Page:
Let’s wrap-up the big 2011 Winter Weather Meeting on Saturday. I’m a little late to the party since I had yesterday off and I’m trying to build a greenhouse before the weather really goes downhill. I was able to meet a few more of you this time around since I was manning the raffle table, so that was fun. Plus I only see some people once a year at this meeting; a weather geek reunion.
Here are the highlights:
1. What a great meeting! It was the most well-attended meeting the Oregon AMS Chapter has ever hosted. We had 350+ attendees at the morning session, and around 100 stuck around for the afternoon (non-winter weather) session. I remember as recently as 10 years ago we just met in the Portland NWS conference room with maybe 15-25 people present.
2. Presentations are on the AMS Website , including all graphics from all of those presentations. Pretty much the entire meeting is at that link.
3. After a fantastic wrap up of last winter by Mark Nelsen (2 official snowfalls in Portland!), Pete Parsons hopped on the stage. He has a bunch of analog years, and his top one was 2008. Yes, that was the December of the arctic air and huge snowstorm. Plus the strongest east wind we had seen in 10+ years in January. Actually the other parts of winter were not so exciting. Pete expects above average temps the early part of winter, but the cooler periods have a better chance of snowfall than what we saw last winter. He expects above average snowfall in the western lowlands and a better than average chance for freezing rain.
4. John Elson from the National Weather Service did a great job spicing up the generally bland CPC forecasts with some extra P-Town snow history. Not surprisingly, CPC says probably below average temps and above average precipitation.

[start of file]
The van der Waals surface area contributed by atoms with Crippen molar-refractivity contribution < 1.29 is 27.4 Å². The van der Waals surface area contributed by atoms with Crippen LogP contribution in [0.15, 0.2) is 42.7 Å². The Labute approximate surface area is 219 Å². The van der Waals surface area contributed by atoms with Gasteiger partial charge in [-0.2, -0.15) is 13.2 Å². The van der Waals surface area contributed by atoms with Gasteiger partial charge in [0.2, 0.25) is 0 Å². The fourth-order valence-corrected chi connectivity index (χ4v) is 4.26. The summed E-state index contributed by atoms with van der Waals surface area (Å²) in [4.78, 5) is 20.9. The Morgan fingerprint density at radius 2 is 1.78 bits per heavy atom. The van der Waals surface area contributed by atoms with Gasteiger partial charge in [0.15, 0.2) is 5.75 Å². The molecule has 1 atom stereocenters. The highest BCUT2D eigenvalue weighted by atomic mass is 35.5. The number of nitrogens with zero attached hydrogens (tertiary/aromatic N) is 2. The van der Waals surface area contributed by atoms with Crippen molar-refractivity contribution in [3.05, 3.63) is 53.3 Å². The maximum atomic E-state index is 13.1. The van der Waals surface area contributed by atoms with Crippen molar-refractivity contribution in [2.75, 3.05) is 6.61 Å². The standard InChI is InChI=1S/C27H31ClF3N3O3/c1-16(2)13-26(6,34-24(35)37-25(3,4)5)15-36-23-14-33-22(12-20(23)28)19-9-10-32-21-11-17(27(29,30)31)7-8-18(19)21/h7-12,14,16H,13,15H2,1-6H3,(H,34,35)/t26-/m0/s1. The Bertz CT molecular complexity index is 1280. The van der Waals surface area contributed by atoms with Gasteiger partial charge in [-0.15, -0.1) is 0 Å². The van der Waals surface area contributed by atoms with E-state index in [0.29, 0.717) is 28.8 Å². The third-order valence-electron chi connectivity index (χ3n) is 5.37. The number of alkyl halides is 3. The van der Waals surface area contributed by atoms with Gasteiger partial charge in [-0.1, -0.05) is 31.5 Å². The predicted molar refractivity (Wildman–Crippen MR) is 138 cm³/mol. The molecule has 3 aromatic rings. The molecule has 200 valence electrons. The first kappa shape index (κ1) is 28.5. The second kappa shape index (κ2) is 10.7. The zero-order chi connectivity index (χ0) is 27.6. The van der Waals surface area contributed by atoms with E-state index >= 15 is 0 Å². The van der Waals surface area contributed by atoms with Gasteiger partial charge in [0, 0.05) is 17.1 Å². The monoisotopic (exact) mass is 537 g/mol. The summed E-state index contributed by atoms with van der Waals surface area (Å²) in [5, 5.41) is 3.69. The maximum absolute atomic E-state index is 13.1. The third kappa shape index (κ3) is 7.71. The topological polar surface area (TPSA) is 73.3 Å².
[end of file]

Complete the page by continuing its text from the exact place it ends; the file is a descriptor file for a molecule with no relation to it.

5. Kyle Dittmer gave his forecast for about average temps and above average precipitation, plus 9 inches of snow. Kyle forecast six (yes, six) snow events for this past winter, and claimed we had five. Apparently he counts if there are snowflakes in the air. Although he specifically claimed the year before that those would be “six snow events with 2-5”. I feel this part of his presentation was disingenuous. I think we need to have better verification.
6. Jim Little presented for the first time in at least 5 years and didn’t disappoint! Jim LOVES programming and automating tasks (we used to work together at KOIN). He’s put together a method of using different indices (PDO, ONI, AO etc…) and analog years, then outputting the data for each day of the winter from those years! Some interesting stats showed up; such as increased likelihood (in those years) of a warm spell right after the New Year, or best chance of an “arctic event” in late December and late January. Good stuff; check out his presentation at the link above. And again, like Pete, Jim came up with 2008 as a strong analog year.
7. George Taylor was last. He sang us a nice brand new La Nina song; sung to the tune of “My Girl”. As in “everybody talkin’ ’bout La Nina…” As for weather, George is forecasting a benign early season, as Pete mentioned, then lots of action later December through February. George ALSO sees 2008 as a good analog year. Interesting eh? Below average temps and above average precipitation.
I should point out that all speakers expected above average snowfall; no surprise with a moderate-strong La Nina winter approaching.
The afternoon session was excellent as well. 4 different speakers covering the new polarimetric radar, weather forecasters in combat areas, global warming (or cooling), and the diminished frequency of windstorms since 1977.
Chief Meteorologist Mark Nelsen